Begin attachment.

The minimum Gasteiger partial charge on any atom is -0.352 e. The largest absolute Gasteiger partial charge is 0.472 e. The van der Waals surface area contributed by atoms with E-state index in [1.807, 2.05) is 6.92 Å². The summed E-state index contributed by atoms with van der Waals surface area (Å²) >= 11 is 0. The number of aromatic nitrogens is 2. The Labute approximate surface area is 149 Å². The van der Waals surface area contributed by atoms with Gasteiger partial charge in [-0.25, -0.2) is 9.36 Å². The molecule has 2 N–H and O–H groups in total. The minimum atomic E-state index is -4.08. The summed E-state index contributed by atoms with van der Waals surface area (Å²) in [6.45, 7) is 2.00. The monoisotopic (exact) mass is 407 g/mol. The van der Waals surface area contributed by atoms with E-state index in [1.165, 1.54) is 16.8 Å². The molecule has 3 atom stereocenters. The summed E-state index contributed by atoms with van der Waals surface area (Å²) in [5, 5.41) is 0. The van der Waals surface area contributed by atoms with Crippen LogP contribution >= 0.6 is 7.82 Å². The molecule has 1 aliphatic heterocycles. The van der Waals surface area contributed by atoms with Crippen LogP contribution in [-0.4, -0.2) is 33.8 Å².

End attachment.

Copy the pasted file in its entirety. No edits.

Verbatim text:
The minimum Gasteiger partial charge on any atom is -0.352 e. The largest absolute Gasteiger partial charge is 0.472 e. The van der Waals surface area contributed by atoms with E-state index in [1.807, 2.05) is 6.92 Å². The summed E-state index contributed by atoms with van der Waals surface area (Å²) >= 11 is 0. The number of aromatic nitrogens is 2. The Labute approximate surface area is 149 Å². The van der Waals surface area contributed by atoms with Gasteiger partial charge in [-0.25, -0.2) is 9.36 Å². The molecule has 2 N–H and O–H groups in total. The minimum atomic E-state index is -4.08. The summed E-state index contributed by atoms with van der Waals surface area (Å²) in [6.45, 7) is 2.00. The monoisotopic (exact) mass is 407 g/mol. The van der Waals surface area contributed by atoms with E-state index in [1.165, 1.54) is 16.8 Å². The molecule has 3 atom stereocenters. The summed E-state index contributed by atoms with van der Waals surface area (Å²) in [5, 5.41) is 0. The van der Waals surface area contributed by atoms with Crippen LogP contribution >= 0.6 is 7.82 Å². The molecule has 1 aliphatic heterocycles. The van der Waals surface area contributed by atoms with Crippen LogP contribution in [-0.4, -0.2) is 33.8 Å².